I'm going to go on and list three Kodak moments over twenty-five years I'd like to share with you. One -- it's 1976 -- Larry Mullen's kitchen. About the size of the drum riser he uses now. It's a bright red -- scarlet, really -- Japanese kit and he's sitting behind it in his kitchen. And he's playing and the ground shakes and the sky opens up -- and it still does, but now I know why. Cause Larry Mullen can't tell a lie. His brutal honesty is something that we need in this band.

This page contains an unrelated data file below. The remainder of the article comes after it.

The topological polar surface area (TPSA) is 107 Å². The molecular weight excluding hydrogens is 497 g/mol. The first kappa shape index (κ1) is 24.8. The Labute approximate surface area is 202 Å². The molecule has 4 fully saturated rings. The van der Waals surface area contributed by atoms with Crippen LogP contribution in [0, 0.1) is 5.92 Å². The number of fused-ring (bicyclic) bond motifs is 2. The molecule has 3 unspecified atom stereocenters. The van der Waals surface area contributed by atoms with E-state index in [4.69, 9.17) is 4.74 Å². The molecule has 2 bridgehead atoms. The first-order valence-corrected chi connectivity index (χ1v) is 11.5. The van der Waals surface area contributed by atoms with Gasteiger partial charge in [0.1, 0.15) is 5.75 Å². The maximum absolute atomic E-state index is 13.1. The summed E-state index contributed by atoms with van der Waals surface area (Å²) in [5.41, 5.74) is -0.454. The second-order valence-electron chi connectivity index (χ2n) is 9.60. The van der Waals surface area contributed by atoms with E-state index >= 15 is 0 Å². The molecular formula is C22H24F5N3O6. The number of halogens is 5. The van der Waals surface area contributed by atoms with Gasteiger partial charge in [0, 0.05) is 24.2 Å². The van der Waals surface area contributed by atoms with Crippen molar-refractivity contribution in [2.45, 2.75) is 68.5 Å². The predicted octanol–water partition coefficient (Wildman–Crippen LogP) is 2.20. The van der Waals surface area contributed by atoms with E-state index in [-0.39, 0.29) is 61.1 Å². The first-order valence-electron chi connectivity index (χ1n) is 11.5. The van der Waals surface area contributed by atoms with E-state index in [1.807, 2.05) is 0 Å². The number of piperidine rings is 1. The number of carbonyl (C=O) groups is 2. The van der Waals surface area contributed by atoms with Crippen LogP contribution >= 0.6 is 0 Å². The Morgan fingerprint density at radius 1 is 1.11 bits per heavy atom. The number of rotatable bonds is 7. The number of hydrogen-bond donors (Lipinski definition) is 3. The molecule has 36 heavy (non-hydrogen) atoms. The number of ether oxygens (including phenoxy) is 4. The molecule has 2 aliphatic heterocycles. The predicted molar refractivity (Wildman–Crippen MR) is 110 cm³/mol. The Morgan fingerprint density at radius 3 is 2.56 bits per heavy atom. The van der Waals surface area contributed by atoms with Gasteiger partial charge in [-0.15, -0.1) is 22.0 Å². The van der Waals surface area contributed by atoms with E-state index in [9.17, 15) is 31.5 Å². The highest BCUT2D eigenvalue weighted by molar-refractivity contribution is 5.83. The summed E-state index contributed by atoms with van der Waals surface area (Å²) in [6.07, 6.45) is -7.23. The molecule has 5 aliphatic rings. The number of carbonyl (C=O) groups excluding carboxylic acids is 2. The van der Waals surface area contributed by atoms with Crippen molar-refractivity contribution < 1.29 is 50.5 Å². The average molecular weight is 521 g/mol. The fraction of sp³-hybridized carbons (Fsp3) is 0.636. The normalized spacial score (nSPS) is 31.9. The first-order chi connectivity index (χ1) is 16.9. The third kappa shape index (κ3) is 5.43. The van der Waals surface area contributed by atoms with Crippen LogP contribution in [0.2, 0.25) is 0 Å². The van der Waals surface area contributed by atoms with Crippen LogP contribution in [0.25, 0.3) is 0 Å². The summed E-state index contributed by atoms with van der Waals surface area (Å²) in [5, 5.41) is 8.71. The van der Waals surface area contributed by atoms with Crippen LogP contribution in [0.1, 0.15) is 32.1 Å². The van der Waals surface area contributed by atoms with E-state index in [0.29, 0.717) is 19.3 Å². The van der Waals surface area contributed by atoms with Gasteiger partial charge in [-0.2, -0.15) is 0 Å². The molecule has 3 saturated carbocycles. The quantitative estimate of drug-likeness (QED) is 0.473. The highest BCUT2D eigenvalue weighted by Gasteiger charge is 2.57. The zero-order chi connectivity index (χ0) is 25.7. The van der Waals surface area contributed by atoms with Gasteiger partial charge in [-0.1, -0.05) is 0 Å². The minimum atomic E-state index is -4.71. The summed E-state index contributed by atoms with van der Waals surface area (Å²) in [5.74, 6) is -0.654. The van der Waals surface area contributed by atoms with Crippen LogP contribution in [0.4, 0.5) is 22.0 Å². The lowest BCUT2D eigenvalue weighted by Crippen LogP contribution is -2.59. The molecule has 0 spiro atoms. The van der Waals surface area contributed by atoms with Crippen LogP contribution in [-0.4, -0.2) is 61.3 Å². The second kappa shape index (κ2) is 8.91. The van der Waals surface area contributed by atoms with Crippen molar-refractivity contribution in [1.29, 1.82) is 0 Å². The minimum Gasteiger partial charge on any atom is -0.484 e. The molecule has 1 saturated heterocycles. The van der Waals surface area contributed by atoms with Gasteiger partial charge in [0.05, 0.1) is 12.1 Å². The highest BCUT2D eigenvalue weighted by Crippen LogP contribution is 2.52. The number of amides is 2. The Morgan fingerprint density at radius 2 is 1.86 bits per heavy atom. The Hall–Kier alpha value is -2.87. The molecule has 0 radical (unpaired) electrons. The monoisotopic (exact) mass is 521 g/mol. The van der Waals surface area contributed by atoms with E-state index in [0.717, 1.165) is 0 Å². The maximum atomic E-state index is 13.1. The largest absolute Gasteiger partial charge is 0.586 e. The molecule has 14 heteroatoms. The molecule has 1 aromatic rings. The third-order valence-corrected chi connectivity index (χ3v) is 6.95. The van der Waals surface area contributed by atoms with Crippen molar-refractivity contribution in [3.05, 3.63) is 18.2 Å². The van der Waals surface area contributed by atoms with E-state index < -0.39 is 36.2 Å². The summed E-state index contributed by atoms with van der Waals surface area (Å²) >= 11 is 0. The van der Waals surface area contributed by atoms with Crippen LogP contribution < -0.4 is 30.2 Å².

Second Kodak moment. It is 1982. New Haven, I believe. Things are not going very well. There's a punk band onstage trying to play Bach. A fight breaks out. It's between the band. It's very very messy. Now you look at this guitar genius, you look at this Zen-like master that is the Edge, and you hear those brittle icy notes and you might be forgiven for forgetting that you cannot play like that unless you have a rage inside you. In fact, I had forgotten that on that particular night, and he tried to break my nose. And I learned a great, great lesson that night. You do not pick a fight with someone who for a living lives off hand-eye coordination. Dangerous, dangerous man, the Edge.